The speed with which the order has been issued in response to the 132-paragraph advice of the EC is surprising. The unanimous and well-drafted advice has demolished all the arguments of the AAP. The Hindi translation, too, must have taken days. From the opinion, it is also clear that the commission neither gave an oral hearing nor allowed cross-examination of petitioners. It went ahead with its opinion, as the high court did not grant a stay. The EC has discussed the petitioner’s argument at length but has mentioned briefly the AAP’s arguments. The EC’s main arguments for disqualification are: impugned order of appointment of March 13, 2015 did not create any post; office-spaces with renovation and furniture were provided to these parliamentary secretaries; these posts were not only of executive nature but executive in themselves, they attended jan-sunvai or other conferences and meetings, and therefore, they occupied offices of profit. The EC further said that it was only an office to which appointments could be made, while these people were administered oath of office.
The legislators were appointed as parliamentary secretaries under various ministers. The then President (Pranab Mukherjee) had strangely and wrongly returned the Bill, which was passed to save their membership. The enactment of retrospective law by the AAP in itself was not a problem. Parliamentary law on ‘office of profit’ in 2006, too, was retrospective with effect from April 4, 1959. The Narendra Modi government also recently passed the Enemy Property Bill with retrospective effect.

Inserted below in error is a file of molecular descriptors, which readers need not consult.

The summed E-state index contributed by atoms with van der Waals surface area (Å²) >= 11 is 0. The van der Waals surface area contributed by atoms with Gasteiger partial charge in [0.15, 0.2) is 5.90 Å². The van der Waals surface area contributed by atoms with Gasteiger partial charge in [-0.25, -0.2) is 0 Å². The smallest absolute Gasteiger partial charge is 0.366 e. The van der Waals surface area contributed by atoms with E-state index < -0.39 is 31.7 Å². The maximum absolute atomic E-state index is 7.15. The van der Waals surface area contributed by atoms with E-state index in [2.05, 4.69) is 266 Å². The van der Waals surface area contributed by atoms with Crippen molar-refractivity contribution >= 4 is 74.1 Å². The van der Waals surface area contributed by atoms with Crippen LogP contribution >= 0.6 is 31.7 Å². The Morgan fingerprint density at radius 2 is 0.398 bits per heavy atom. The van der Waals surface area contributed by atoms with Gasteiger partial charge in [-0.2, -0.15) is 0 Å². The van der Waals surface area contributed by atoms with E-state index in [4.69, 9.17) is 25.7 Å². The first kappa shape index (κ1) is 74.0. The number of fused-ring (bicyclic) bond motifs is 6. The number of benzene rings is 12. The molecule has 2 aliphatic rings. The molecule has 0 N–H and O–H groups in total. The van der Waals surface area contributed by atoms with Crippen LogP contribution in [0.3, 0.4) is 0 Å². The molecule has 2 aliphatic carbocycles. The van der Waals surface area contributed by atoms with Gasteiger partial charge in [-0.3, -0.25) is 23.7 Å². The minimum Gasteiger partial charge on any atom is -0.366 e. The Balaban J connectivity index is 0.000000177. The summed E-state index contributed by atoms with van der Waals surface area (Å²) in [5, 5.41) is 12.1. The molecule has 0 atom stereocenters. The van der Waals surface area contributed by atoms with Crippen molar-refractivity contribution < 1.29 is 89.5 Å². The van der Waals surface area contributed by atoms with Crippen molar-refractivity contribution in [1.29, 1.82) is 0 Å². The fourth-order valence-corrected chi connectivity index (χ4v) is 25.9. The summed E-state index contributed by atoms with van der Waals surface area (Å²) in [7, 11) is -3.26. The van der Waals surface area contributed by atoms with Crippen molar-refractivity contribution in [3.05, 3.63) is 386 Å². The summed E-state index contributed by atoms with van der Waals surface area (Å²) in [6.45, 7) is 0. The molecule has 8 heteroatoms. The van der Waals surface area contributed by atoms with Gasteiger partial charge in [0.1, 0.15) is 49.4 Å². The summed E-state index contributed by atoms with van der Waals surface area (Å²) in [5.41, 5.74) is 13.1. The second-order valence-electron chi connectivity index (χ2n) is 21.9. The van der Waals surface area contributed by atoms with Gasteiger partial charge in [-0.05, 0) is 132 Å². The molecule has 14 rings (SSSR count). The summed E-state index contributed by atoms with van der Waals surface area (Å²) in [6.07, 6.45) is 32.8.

One may sympathise with the AAP, as the EC for the last two years was just examining the issue of maintainability of disqualification request (hearings held on maintainability on November 15, 2016, November 22, 2016, December 7, 2016, December 16, 2016 and March 27, 2017) after the Delhi high court, according to the AAP, had struck down these controversial appointments as void ab initio, i.e., from the very beginning. Since there were no appointments, there was no case considering disqualification on the basis of appointments as parliamentary secretaries. The EC rejected this argument and said that the high court merely set aside the appointment order for want of communication/concurrence of Lt. Governor. Moreover, since an election commissioner who heard this matter has retired, how could an outgoing Chief Election Commissioner, without giving a hearing in the presence of at least one more Election Commissioner dispose of this crucial quasi-judicial matter of disqualification, the AAP argued. But the commission’s advice clearly mentions that Election Commissioner O.P. Rawat did agree to participate.